Institutional members access full text with Ovid®

Share this article on:

Concurrent Chemoradiotherapy in the Adjuvant Treatment of High-risk Primary Salivary Gland Malignancies

Gebhardt, Brian J., MD*; Ohr, James P., DO; Ferris, Robert L., MD, PhD*,‡; Duvvuri, Umamaheswar, MD, PhD; Kim, Seungwon, MD; Johnson, Jonas T., MD; Heron, Dwight E., MD, MBA, FACRO, FACR*,‡; Clump, David A. II, MD, PhD*

American Journal of Clinical Oncology: September 2018 - Volume 41 - Issue 9 - p 888–893
doi: 10.1097/COC.0000000000000386
Original Articles: Head and Neck

Objectives: Adjuvant radiation therapy (RT) is indicated for patients with salivary gland malignancies with risk factors for recurrence following resection. We analyzed patients treated with adjuvant RT with or without concurrent chemotherapy to determine the impact of prognostic and treatment factors.

Materials and Methods: Retrospective analysis was performed of 128 patients treated with surgical resection followed by intensity-modulated radiotherapy. In total, 31 (24.2%) patients were treated with concurrent chemoradiotherapy. The Kaplan-Meier method was used to estimate rates of progression-free survival (PFS), local-regional control, distant control, overall survival. Multivariable Cox regression was performed to evaluate factors significant on univariate analysis.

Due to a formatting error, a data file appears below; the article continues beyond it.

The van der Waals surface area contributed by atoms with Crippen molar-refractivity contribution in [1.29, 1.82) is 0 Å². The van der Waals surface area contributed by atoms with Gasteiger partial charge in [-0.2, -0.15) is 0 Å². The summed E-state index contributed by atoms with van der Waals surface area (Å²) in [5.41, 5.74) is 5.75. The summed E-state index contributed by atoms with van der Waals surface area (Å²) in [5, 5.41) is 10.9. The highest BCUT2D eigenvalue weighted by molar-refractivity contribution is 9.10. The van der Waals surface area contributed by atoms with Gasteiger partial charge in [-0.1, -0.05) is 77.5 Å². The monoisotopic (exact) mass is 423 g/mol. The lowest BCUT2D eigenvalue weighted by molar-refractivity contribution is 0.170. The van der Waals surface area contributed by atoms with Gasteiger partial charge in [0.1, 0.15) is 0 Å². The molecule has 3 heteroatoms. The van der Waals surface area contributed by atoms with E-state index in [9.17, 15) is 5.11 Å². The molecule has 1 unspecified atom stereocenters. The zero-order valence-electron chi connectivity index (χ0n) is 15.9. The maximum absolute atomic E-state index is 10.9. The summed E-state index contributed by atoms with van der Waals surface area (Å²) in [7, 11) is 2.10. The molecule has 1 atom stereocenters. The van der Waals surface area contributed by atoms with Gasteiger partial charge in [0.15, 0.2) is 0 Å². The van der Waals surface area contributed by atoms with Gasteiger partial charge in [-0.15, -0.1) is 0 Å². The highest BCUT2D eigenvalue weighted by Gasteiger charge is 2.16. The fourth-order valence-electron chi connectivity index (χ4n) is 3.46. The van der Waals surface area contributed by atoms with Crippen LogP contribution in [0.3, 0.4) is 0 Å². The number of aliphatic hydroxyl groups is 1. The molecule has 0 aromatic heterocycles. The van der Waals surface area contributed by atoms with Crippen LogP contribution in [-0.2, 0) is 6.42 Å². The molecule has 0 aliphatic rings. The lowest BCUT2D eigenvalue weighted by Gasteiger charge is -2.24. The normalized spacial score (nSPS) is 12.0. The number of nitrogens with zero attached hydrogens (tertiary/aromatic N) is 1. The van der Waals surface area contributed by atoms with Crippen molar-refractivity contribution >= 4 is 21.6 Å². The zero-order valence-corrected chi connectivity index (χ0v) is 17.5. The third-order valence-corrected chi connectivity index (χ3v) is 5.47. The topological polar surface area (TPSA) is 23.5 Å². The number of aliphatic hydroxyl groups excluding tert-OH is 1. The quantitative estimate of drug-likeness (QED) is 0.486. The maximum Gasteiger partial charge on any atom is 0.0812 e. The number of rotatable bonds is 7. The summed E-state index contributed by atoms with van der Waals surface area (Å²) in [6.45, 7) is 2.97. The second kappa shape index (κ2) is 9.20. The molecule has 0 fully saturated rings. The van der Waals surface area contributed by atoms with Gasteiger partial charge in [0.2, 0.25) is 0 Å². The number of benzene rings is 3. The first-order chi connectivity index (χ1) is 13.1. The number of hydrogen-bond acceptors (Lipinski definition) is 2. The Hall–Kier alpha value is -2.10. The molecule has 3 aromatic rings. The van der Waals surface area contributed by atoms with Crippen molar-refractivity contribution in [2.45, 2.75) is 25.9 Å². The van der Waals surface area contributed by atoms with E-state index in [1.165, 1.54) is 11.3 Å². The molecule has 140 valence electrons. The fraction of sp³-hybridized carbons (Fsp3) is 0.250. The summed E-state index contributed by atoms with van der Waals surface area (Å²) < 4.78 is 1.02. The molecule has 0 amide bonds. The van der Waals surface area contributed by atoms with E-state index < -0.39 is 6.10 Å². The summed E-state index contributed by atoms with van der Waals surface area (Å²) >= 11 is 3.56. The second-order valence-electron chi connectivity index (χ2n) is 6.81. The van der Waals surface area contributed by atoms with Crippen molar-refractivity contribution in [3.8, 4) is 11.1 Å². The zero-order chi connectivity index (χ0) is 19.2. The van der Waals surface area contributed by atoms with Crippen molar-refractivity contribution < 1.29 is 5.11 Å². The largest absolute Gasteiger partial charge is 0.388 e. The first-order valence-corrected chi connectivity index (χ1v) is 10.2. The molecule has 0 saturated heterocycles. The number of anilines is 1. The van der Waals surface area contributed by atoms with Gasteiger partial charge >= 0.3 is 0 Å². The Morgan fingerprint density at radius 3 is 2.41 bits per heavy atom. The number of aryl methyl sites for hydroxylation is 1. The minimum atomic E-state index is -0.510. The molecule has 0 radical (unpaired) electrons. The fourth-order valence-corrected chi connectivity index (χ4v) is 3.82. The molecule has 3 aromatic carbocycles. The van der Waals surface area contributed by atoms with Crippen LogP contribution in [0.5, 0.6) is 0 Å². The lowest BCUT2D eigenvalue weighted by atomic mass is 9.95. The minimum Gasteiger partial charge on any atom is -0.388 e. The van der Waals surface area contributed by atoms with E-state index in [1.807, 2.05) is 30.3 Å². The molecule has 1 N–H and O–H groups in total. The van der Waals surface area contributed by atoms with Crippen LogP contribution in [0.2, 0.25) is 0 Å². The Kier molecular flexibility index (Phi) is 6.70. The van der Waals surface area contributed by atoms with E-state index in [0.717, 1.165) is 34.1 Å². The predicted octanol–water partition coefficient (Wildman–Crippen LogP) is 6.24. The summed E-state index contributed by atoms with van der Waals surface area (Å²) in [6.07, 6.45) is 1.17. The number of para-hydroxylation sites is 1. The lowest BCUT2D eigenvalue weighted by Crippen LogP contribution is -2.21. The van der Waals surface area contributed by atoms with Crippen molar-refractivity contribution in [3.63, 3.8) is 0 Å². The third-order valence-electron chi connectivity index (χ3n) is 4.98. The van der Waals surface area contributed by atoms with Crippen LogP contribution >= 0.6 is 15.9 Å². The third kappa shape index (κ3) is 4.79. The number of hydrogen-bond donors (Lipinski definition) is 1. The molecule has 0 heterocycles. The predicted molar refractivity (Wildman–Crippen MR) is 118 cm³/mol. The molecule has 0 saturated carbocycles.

Results: The 5-year rates of PFS, local-regional control, freedom-from distant metastasis, and overall survival were 61.2%, 85.8%, 76.5%, and 73.7%, respectively. Predictors of decreased PFS on univariate analyses were age, tumor stage, nodal stage, positive surgical margins, histology, high grade, perineural invasion, lymphovascular space invasion, extranodal extension, and use of chemoradiotherapy. On multivariable analysis, elevated T-stage, positive surgical margins, and presence of extranodal extension were predictive of decreased PFS. The acute toxicity rates were 30.3% grade 1, 51.5% grade 2, 11.4% grade 3, and 0.8% grade 4. There was no difference in rates of grade 3 or higher acute toxicity with use of RT alone versus chemoradiotherapy (P=0.183).

Conclusions: Use of chemoradiotherapy for adjuvant treatment of salivary gland malignancies was well-tolerated, but no improvement in survival was seen with the use of chemoradiotherapy in both the overall study population and a subset with high-risk features. Caution should be used when using this modality until randomized evidence becomes available.

Departments of *Radiation Oncology, Cancer Institute

Medicine, Division of Medical Oncology

Otolaryngology, Head and Neck Surgery, University of Pittsburgh, Pittsburgh, PA

Presented at the ASTRO Head and Neck Symposium 2016, Scottsdale, AZ.

The authors declare no conflicts of interest.

Reprints: David A. Clump II, MD, PhD, 5230 Centre Ave., Pittsburgh, PA 15232. E-mail: clumpda2@upmc.edu.

Copyright © 2018 Wolters Kluwer Health, Inc. All rights reserved.